News / Europe

Journalists Document Threats to Free Media by Russian Security Services

Authors Irina Borogan (left) and Andrei Soldatov in New York, 7 Oct 2010
Authors Irina Borogan (left) and Andrei Soldatov in New York, 7 Oct 2010

The New York based Committee to Protect Journalists says 19 journalists have been murdered in Russia during the rule of former President and now Prime Minister Vladimir Putin. The independent watchdog group hosted a book presentation Thursday by two Russian investigative journalists who have documented the resurgence of security services under Mr. Putin and the threat those services represent to free media in Russia.

In a recently published book entitled, The New Nobility, Andrei Soldatov and Irina Borogan cite a law enacted while Mr. Putin was president that expanded the term extremism to include media criticism of state officials.  Soldatov says senior Russian officials use legal pressure, including imprisonment to muzzle journalists.

"But if you attack low level officials, for example, a lieutenant, colonel, majors, it might be more difficult for you; it might be more dangerous. The same problem with local and regional governments - they feel [themselves] so uncontrollable, even by the Kremlin, so they feel free to use very harsh methods against journalists," he said.

Harsh methods include attacks that result in broken bones, brain damage and death.

CPJ director for Europe and Central Asia Nina Ognianova introduced the authors of New Nobility, noting that the name of their book is derived from a statement by former FSB (The Federal Security Service) director Nikolai Patrushev.  He said the organization is driven by a sense of Russian patriotism. Ognianova says ten years of investigative research by Soldatov and Borogan dispel such a notion.

"It's not a sense of nobility, a sense of service that is driving the services, but rather a sense of greed.  And that the security services have really turned into a business; a corporate interest that is functioning without accountability and with impunity," said.Ognianova.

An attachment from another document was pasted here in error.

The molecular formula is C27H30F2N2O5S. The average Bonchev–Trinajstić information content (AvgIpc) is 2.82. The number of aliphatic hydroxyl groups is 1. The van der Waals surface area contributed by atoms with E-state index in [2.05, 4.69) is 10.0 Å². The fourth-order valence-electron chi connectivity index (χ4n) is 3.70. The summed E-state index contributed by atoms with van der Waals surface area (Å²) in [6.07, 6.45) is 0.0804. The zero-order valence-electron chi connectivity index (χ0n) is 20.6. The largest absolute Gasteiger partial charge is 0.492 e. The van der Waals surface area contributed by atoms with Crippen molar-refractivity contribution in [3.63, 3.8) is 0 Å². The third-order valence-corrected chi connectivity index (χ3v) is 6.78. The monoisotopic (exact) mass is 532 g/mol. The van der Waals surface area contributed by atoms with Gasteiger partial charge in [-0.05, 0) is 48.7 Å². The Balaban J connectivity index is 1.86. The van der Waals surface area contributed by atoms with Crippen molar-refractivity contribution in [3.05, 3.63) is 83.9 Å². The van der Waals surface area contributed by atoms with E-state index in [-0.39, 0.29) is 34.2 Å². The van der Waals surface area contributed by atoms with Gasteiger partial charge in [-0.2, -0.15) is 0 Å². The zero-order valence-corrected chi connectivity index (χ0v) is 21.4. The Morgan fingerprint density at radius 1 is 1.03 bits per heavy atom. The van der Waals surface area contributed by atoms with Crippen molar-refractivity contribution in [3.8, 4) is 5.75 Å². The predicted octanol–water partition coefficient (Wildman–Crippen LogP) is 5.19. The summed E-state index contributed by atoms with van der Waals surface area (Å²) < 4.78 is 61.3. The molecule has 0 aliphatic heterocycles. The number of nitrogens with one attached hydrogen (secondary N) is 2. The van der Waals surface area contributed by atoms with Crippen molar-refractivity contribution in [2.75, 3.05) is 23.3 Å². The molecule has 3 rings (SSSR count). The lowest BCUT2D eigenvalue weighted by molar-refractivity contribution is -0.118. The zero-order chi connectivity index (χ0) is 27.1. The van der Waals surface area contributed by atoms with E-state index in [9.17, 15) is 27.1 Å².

Andrei Soldatov notes Prime Minister Putin is the first Russian leader whose base of power lies exclusively with the security services.  He says there was a brief period soon after the Soviet collapse in 1991 when the FSB responded to public opinion and journalists, because it feared the possibility of political reforms. That responsiveness proved to be short-lived.

"The Kremlin openly declared that the FSB was so weakened during the democratic reforms of the 1990's, so the secret services needed support, not criticism. That's why the FSB started to cut contacts with journalists," Soldatov said.

With the accumulation of 19 unsolved and poorly investigated murders of journalists, investigative journalism has been largely silenced in Russia. The authors cite the newspaper Novaya Gazeta as one of the few remaining independent voices left in the country. But even it has had several writers murdered, including Anna Politkosvkaya who was gunned down in Moscow exactly four years ago.

But Irina Borogan notes journalists still obtain inside information about the FSB from dedicated lower level officers who are dissatisfied with wrongdoing at the organization.

"Especially useful for journalists might be fired officers. They have many problems with their leadership and you can use them.  And they have very good information for you," Borogan said.

The authors of New Nobility conclude that Russian security services have an excessively suspicious, inward, and clannish mentality that has translated into weak intelligence and counterintelligence operations. They add that security agents are now everywhere in the Russian government, undermining the effectiveness of state governance as a whole.

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